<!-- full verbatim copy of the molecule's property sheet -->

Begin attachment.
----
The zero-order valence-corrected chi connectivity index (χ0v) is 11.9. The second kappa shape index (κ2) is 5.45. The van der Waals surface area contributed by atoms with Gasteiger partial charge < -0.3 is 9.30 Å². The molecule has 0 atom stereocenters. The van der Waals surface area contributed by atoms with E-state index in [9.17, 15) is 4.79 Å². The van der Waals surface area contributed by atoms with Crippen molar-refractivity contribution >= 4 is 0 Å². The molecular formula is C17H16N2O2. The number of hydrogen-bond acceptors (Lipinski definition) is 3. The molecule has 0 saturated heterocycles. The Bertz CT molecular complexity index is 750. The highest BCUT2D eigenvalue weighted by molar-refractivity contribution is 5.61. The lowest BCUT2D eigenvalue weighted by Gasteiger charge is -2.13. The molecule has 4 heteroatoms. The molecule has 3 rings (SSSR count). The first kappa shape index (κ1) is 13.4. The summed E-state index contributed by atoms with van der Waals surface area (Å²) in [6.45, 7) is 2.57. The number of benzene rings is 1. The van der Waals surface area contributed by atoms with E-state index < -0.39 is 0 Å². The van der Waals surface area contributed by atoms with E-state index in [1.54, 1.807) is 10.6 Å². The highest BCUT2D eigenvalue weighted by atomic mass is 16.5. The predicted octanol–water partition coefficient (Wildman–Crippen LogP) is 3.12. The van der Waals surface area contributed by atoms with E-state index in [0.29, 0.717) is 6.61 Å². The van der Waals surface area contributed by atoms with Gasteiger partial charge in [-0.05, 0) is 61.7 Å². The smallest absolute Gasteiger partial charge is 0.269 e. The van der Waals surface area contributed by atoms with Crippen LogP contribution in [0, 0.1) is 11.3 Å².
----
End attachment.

The zero-order valence-corrected chi connectivity index (χ0v) is 11.9. The second kappa shape index (κ2) is 5.45. The van der Waals surface area contributed by atoms with Gasteiger partial charge < -0.3 is 9.30 Å². The molecule has 0 atom stereocenters. The van der Waals surface area contributed by atoms with E-state index in [9.17, 15) is 4.79 Å². The van der Waals surface area contributed by atoms with Crippen molar-refractivity contribution >= 4 is 0 Å². The molecular formula is C17H16N2O2. The number of hydrogen-bond acceptors (Lipinski definition) is 3. The molecule has 0 saturated heterocycles. The Bertz CT molecular complexity index is 750. The highest BCUT2D eigenvalue weighted by molar-refractivity contribution is 5.61. The lowest BCUT2D eigenvalue weighted by Gasteiger charge is -2.13. The molecule has 4 heteroatoms. The molecule has 3 rings (SSSR count). The first kappa shape index (κ1) is 13.4. The summed E-state index contributed by atoms with van der Waals surface area (Å²) in [6.45, 7) is 2.57. The number of benzene rings is 1. The van der Waals surface area contributed by atoms with E-state index < -0.39 is 0 Å². The van der Waals surface area contributed by atoms with E-state index in [1.54, 1.807) is 10.6 Å². The highest BCUT2D eigenvalue weighted by atomic mass is 16.5. The predicted octanol–water partition coefficient (Wildman–Crippen LogP) is 3.12. The van der Waals surface area contributed by atoms with E-state index in [0.29, 0.717) is 6.61 Å². The van der Waals surface area contributed by atoms with Gasteiger partial charge in [-0.05, 0) is 61.7 Å². The smallest absolute Gasteiger partial charge is 0.269 e. The van der Waals surface area contributed by atoms with Crippen LogP contribution in [0, 0.1) is 11.3 Å².